It is no surprise that a good working environment can motivate better performance from employees. Thus companies, during this time of qualified labour shortage, are endeavouring to improve the working environment for their employees as much as possible. To reflect this development, the real estate consultancy company CBRE in Slovakia organises a competition for the best office. The Profesia company, running the biggest job portal in Slovakia, has won its second year. Among other companies given awards are the IT company Sygic and the business-services organisation EY.
A total of 36 companies competed in the categories of Healthy Office, Smart Office, Office as the DNA of the Company and for the absolute winner of the competition, Office of the Year. The jury featured five experts including architects Ian Bogle from Great Britain, Friedrich Passler from Austria and CBRE expert for the working environment for central and eastern Europe Martin Pongratz from Austria. Slovakia was represented by Šimon Šicko from the PixelFederation and Tomáš Jaššo from Slovanet.
“The offices competition was exceptionally strong,” said Tomáš Hegedűš, executive director of CBRE in Slovakia, as cited in a press release. “This is clear proof that companies in Slovakia really care about modern and inspiring working environments, an issue that has become very important in the fight to keep or win new talent. We are glad that the companies that enrolled in the competition can serve as models to others.”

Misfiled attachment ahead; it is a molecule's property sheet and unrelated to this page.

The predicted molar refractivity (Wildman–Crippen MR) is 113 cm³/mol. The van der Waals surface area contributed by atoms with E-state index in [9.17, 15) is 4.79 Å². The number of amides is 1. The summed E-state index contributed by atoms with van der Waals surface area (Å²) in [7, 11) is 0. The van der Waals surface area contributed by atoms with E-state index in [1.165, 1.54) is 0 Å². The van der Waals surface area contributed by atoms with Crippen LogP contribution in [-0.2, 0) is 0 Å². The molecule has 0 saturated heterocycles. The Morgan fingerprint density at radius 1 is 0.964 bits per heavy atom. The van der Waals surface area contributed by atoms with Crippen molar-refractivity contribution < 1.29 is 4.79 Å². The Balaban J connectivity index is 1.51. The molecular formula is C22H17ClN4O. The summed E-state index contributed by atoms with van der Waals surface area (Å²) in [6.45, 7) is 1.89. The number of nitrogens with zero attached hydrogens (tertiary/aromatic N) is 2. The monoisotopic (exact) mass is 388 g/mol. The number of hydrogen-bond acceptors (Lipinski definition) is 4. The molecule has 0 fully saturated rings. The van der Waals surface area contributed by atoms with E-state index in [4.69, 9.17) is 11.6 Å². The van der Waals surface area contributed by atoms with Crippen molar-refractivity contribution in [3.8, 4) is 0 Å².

Profesia is the overall winner of the competition holding the title Office of the Year 2017. Sygic won the awards for Healthy Office and Smart Office and also won the award from the general public. EY is the winner for the category of Office as the DNA of the Company.
Members of the jury selected the top 10 most beautiful and inspiring offices of this year. These are, in the alphabetical order: Arval, Baumit, Campus 0100, Cisco, ČSOB, EY, Johnson Controls International, Profesia, Swiss Re and Sygic.
British architect Bogle acknowledged the interesting combinations of materials and top solutions.
“A number of the entries had merit in their architectural delivery and the combination of differing materiality was strong in the best solutions,” said Bogle, as cited in the press release.
Austrian architect Passler also sees some of the entries as world class.
“It is remarkable that the quality of the working environment is not linked to the size of a company but that many companies are aware of the importance of atmosphere and surroundings supporting informal communication,” said Passler.
2. Mar 2018 at 9:16 | Compiled by Spectator staff